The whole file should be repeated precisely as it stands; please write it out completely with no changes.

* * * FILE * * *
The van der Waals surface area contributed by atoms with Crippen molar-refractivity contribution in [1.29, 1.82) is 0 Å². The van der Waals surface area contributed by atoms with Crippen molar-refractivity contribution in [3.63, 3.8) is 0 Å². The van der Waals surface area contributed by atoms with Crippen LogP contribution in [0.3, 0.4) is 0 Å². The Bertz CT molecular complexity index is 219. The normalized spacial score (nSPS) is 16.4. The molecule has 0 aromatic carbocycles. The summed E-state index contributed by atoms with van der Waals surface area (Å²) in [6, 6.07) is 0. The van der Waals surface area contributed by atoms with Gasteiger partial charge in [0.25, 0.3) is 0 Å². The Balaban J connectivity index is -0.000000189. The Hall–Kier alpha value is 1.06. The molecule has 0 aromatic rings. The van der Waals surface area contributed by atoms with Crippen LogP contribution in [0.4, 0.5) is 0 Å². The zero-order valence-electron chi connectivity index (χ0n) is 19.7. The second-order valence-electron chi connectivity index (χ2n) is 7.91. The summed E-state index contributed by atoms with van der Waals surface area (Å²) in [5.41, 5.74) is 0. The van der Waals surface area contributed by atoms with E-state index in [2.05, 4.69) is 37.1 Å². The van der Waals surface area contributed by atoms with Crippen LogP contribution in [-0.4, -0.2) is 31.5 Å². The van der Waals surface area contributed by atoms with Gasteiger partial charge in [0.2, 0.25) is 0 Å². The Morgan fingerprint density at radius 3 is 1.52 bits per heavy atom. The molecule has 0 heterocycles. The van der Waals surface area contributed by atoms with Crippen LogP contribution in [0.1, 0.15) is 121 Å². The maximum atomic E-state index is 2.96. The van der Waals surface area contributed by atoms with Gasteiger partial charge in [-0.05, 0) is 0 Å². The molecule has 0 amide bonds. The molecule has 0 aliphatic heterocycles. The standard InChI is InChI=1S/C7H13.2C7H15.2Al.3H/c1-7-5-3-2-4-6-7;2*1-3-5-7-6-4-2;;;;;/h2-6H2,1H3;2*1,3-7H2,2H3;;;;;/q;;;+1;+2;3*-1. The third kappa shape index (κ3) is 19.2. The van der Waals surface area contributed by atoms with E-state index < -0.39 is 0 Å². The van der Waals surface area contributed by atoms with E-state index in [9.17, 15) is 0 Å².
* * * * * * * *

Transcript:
The van der Waals surface area contributed by atoms with Crippen molar-refractivity contribution in [1.29, 1.82) is 0 Å². The van der Waals surface area contributed by atoms with Crippen molar-refractivity contribution in [3.63, 3.8) is 0 Å². The van der Waals surface area contributed by atoms with Crippen LogP contribution in [0.3, 0.4) is 0 Å². The Bertz CT molecular complexity index is 219. The normalized spacial score (nSPS) is 16.4. The molecule has 0 aromatic carbocycles. The summed E-state index contributed by atoms with van der Waals surface area (Å²) in [6, 6.07) is 0. The van der Waals surface area contributed by atoms with Gasteiger partial charge in [0.25, 0.3) is 0 Å². The Balaban J connectivity index is -0.000000189. The Hall–Kier alpha value is 1.06. The molecule has 0 aromatic rings. The van der Waals surface area contributed by atoms with Crippen LogP contribution in [0.4, 0.5) is 0 Å². The zero-order valence-electron chi connectivity index (χ0n) is 19.7. The second-order valence-electron chi connectivity index (χ2n) is 7.91. The summed E-state index contributed by atoms with van der Waals surface area (Å²) in [5.41, 5.74) is 0. The van der Waals surface area contributed by atoms with E-state index in [2.05, 4.69) is 37.1 Å². The van der Waals surface area contributed by atoms with Crippen LogP contribution in [-0.4, -0.2) is 31.5 Å². The van der Waals surface area contributed by atoms with Gasteiger partial charge in [0.2, 0.25) is 0 Å². The Morgan fingerprint density at radius 3 is 1.52 bits per heavy atom. The molecule has 0 heterocycles. The van der Waals surface area contributed by atoms with Crippen LogP contribution in [0.1, 0.15) is 121 Å². The maximum atomic E-state index is 2.96. The van der Waals surface area contributed by atoms with Gasteiger partial charge in [-0.05, 0) is 0 Å². The molecule has 0 amide bonds. The molecule has 0 aliphatic heterocycles. The standard InChI is InChI=1S/C7H13.2C7H15.2Al.3H/c1-7-5-3-2-4-6-7;2*1-3-5-7-6-4-2;;;;;/h2-6H2,1H3;2*1,3-7H2,2H3;;;;;/q;;;+1;+2;3*-1. The third kappa shape index (κ3) is 19.2. The van der Waals surface area contributed by atoms with E-state index < -0.39 is 0 Å². The van der Waals surface area contributed by atoms with E-state index in [9.17, 15) is 0 Å².